Your editorial, “2010: Let’s Get Back to Basics” (1/3/10), noted that the “horrific 49 Fire reminded us what can happen when fire, wind and drought conditions mix” and that working to prevent a catastrophic fire in the American River Canyon is a key public safety challenge for city officials and Auburn residents. The canyon is indeed “a tinderbox at Auburn’s back door.” Your editorial correctly recommended that local officials help facilitate a cooperative, private-public partnership between various governmental agencies and with help from residents and volunteers to lower the dangerous levels of wood fuel from the canyon. I agree with this recommendation.

Lowering the danger to residents and business owners from a fire that starts in the American River Canyon is a two-step process. The first step is to develop and approve a cooperative agreement called a Memorandum of Understanding (MOU) between the Auburn Fire Department and the U.S. Bureau of Reclamation to implement and manage wood fuel reduction in the American River Shaded Fuel Break, a 300-foot wide zone that stretches from the southeast corner of the city to the Foresthill Bridge. Some skeptics told me that the mammoth and overburdened federal government would never sign a MOU with a small town like Auburn. “We’re a mere gnat on the back of an elephant,” they said. The skeptics were wrong.

In our discussions with local Reclamation officials, we found that they were also concerned about the danger of a canyon fire. They shared the sentiments expressed by the over 300 Auburn residents who signed our city-sponsored “Citizen’s Petition” that urged government agencies to “act with urgency . . . to remove dangerous brush and wood fuel in the American River Canyon along Auburn’s eastern and southern boundary.” Mark D’Ambrogi, Auburn’s Fire Chief, worked closely with local Reclamation officials in drafting a MOU that would be acceptable to the federal government and the City of Auburn. On February 22, the Auburn City Council voted to ratify the MOU with Reclamation. This is a first in Auburn’s history.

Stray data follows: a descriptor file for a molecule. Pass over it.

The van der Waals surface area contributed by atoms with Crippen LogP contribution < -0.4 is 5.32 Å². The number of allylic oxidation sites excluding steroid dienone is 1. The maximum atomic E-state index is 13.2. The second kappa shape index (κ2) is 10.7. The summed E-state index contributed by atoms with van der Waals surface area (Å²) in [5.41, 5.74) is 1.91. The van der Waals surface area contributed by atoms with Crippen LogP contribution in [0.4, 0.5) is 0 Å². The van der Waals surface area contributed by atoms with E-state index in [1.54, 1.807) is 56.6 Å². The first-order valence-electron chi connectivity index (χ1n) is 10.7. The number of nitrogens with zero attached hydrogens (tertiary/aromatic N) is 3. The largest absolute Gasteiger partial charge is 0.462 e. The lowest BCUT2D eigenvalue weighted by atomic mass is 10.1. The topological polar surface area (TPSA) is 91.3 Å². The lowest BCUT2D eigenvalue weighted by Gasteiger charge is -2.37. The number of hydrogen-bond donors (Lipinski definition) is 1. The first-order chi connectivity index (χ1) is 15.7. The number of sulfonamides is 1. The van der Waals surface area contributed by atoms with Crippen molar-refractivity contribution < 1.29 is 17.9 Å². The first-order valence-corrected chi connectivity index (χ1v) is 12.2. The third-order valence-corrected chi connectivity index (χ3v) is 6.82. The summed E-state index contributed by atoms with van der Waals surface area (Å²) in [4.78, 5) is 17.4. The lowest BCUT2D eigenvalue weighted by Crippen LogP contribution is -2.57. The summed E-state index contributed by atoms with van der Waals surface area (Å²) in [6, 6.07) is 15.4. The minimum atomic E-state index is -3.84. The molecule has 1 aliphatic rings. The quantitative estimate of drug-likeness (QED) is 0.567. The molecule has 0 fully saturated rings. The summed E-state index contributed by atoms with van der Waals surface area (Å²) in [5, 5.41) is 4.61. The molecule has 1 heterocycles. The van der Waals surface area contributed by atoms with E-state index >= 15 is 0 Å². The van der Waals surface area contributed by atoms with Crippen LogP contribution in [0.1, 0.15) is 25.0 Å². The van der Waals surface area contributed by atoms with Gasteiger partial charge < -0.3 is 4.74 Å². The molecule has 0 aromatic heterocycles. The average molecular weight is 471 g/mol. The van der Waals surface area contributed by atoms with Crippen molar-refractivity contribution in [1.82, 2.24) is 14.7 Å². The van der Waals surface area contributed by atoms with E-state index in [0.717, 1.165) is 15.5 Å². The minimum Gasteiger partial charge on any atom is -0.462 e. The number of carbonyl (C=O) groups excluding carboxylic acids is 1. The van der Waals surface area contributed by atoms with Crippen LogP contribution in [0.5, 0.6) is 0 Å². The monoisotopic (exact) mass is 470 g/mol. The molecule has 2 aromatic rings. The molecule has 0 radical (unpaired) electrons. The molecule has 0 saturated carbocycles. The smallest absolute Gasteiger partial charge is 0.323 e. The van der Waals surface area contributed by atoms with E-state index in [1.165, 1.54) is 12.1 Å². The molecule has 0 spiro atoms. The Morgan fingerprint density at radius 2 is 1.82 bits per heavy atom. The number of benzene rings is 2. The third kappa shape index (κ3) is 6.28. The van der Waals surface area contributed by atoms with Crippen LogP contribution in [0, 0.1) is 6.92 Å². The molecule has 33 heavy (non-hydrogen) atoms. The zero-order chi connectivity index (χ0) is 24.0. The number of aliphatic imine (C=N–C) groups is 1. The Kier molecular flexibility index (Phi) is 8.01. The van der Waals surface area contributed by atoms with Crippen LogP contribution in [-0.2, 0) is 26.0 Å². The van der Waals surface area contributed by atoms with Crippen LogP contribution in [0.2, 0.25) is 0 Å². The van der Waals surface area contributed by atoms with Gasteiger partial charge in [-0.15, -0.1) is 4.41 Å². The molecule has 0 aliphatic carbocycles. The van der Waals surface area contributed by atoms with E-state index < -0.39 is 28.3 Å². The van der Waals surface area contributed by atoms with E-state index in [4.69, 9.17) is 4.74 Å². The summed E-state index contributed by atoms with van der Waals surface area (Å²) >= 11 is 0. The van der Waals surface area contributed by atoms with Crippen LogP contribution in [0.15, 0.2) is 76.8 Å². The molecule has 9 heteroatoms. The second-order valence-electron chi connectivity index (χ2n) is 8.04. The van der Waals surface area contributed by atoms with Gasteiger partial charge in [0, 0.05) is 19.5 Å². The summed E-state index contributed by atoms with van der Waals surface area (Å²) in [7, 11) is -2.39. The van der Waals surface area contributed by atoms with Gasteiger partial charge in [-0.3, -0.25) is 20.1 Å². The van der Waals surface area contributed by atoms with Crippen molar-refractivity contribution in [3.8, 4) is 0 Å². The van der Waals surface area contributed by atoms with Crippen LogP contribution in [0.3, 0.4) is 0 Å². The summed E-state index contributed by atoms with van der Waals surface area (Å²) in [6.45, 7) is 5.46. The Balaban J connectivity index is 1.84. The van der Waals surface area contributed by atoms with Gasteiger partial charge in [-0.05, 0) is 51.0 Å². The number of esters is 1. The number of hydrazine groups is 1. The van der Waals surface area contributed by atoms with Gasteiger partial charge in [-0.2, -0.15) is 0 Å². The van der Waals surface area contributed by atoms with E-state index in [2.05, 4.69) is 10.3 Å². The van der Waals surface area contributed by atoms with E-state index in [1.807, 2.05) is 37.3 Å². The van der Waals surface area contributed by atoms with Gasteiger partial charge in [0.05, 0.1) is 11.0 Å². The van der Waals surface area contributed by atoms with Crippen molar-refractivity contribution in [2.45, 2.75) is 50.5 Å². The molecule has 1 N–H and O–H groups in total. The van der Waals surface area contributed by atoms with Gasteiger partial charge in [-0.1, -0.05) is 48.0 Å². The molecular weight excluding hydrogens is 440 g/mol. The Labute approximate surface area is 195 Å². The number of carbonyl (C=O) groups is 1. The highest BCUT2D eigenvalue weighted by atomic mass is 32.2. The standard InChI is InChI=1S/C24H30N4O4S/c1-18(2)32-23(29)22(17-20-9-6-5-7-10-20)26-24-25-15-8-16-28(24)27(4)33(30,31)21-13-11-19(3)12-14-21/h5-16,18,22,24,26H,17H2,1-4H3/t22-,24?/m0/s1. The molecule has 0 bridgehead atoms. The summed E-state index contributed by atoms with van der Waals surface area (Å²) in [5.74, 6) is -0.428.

But we must also implement an indispensable second step — a “project-specific permission slip” – if we are going to lower the danger of catastrophic fire. This second step also presents unique challenges, but I believe can be overcome. Unlike the federal Bureau of Land Management (BLM), which has a “Variance Program,” which allows private homeowners to conduct fuel reduction on adjacent BLM lands with approval, Reclamation doesn’t have a similar program. After all, lands managed by Reclamation are supposed to be under water. But the Auburn Dam was never built. The good news is that Reclamation has expressed a willingness to explore alternatives with the city in which wood fuel reduction can take place under management by the Auburn Fire Department. Auburn’s Fire Department will be taking the lead in working in getting Reclamation approval for specific fuel reduction projects, obtaining grant funds, ensuring that private landowners are carrying out their responsibilities in maintaining sufficient defensible space around their homes, and gladly taking advantage of any volunteer help that may be available.

The bottom-line is that we must have specific projects in place and operating to remove the dangerous levels of wood fuel in the canyon before the fire season starts. The problem is getting more dangerous each year. The time for action on the ground is now. While working through various levels of governments to solve public policy problems can be frustrating and time-consuming, we should never give in. It’s like what Prime Minister Winston Churchill told the students at Harrow School on October 29, 1941: “Never give in, never give in, never, never, never, never — in nothing, great or small, large or petty — never give in except to convictions of honor and good sense.”